Disability advocates have increased pressure on the Federal Government to speed up and broaden the COVID-19 vaccine rollout for people with disability after the release of vaccination data which shows the rollout for people with disability is significantly lagging behind other priority groups.
The disability community’s efforts follow months of lobbying by People with Disability Australia (PWDA) and other advocates, including several attempts to get the Federal Government and National Cabinet to respond to an 11-point plan – endorsed by more than 70 disability organisations – for better prioritising people with disability in the vaccine rollout program.
PWDA – Australia’s peak cross-disability advocacy organisation – says new figures released by the office of National Disability Insurance Scheme Minister Senator Linda Reynolds point to a failure of planning and implementation in relation to protecting people with disability from the virus.
PWDA President Samantha Connor said: “In the past few weeks, we’ve found out that the 1a and 1b disability priority groups were actively deprioritised by government, that there are no disability targets or strategies in place and that people with disability are being left behind in the vaccine rollout.”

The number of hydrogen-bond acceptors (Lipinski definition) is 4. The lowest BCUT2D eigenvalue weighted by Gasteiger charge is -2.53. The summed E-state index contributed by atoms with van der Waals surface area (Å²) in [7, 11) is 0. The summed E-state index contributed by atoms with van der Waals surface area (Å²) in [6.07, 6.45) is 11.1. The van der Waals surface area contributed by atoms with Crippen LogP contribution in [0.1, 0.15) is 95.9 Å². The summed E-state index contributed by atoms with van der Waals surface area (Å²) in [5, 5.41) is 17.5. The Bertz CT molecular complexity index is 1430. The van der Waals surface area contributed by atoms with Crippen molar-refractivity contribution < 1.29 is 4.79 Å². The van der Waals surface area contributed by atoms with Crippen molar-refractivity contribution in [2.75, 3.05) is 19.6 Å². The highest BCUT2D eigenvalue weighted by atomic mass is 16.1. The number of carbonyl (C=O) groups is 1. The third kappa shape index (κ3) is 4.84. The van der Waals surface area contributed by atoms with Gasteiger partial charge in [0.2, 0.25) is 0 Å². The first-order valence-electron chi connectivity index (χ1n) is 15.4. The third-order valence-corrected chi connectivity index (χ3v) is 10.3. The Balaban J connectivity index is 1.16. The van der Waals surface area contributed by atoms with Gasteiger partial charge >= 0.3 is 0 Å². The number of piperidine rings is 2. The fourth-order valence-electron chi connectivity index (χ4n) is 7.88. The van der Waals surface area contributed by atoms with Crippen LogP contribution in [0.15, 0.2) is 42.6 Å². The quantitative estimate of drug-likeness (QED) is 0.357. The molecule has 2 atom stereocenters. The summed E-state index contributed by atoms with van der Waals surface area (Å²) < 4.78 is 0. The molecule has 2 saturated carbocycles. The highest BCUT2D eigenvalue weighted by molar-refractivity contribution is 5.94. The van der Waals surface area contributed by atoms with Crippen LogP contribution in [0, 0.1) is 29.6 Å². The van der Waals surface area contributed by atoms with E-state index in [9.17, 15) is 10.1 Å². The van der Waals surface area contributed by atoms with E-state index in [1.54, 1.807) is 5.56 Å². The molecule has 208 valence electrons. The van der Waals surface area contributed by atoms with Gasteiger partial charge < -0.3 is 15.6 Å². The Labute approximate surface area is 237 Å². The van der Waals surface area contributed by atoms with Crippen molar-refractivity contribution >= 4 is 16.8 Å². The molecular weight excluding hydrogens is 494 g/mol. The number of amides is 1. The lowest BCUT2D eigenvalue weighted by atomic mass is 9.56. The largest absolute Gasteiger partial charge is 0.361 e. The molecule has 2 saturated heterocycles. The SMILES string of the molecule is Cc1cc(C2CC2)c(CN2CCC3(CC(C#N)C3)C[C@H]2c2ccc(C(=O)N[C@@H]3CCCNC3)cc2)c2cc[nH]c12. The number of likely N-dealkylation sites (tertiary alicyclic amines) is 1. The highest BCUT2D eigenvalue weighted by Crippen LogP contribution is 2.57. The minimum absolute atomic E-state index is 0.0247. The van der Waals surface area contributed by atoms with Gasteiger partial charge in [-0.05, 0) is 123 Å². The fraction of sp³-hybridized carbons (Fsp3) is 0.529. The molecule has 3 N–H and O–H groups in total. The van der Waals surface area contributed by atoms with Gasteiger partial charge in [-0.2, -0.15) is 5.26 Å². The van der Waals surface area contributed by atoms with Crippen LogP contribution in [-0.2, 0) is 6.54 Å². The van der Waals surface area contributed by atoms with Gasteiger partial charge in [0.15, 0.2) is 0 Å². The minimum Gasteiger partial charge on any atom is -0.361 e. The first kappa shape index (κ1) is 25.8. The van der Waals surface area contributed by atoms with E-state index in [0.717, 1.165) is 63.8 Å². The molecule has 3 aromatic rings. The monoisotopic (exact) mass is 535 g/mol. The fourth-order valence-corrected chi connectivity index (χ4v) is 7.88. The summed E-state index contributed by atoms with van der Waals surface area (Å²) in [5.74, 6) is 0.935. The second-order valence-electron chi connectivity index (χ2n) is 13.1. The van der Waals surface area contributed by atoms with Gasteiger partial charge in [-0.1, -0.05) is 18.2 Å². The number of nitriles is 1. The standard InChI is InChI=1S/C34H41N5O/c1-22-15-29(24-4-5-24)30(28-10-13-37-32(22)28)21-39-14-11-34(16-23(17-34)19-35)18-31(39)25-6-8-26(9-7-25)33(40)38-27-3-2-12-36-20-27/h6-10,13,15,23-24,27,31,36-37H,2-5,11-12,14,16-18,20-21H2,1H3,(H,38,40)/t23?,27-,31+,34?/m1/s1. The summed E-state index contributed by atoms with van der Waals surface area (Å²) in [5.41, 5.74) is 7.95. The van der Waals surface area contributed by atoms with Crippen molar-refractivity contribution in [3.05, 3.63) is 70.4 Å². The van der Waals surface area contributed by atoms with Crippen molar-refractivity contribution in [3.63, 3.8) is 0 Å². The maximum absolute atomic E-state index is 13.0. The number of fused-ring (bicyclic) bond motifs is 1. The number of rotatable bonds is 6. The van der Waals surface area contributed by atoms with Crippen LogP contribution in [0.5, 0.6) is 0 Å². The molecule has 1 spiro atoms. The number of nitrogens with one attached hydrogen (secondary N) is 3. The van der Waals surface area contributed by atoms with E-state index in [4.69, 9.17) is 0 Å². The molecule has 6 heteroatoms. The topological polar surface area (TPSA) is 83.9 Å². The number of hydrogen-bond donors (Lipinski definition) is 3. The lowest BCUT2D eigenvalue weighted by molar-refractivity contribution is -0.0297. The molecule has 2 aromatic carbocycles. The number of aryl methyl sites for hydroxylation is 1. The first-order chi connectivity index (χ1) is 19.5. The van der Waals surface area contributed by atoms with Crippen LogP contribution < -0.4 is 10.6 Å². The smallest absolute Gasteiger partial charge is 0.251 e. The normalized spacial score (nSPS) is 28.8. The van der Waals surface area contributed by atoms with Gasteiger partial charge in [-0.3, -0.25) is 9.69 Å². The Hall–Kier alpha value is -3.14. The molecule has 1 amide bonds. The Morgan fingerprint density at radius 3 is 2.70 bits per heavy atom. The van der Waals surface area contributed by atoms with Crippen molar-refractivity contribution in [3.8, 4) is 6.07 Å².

“It is appalling that the groups who were initially prioritised by government as more at risk than the rest of the community have been so completely forgotten.”
In a letter sent to PWDA by Minister Reynolds on Sunday night, statistics showed that of 27,293 people with disability eligible under Phase 1a, 67% had received at least one dose and just 51.4% had been fully vaccinated.
Ms Connor believes that the government has grossly underestimated the number of people with disability that are included in the scope of Phase 1a rollout.
“The 1a group should have been at least 10 times higher than the government has calculated because it has excluded clinically vulnerable people with disability in mental health hospitals, boarding houses, jails, juvenile justice centres and disability justice centres.
“This means tens of thousands of clinically vulnerable people with disability are not being prioritised in the vaccine rollout.”
Ms Connor said the government has never revealed their modelling around the number of people with disability and people with chronic health conditions that should have been included in the 1b rollout and that it was likely to also be underestimated.
“Government has released no data around this cohort, nor any strategy to ensure people are able to be safely vaccinated. Of the 267,526 NDIS participants eligible under Phase 1b, they say that as at August 19, 26.2% had received two doses and 44.2% had received at least one dose.”
“However, NDIS participants only represent around 6% of the 4.4 million people with disability in Australia and so once again a huge number of people with disability who should be being prioritised in the vaccine rollout have potentially been missing out on early access to life-saving jabs.”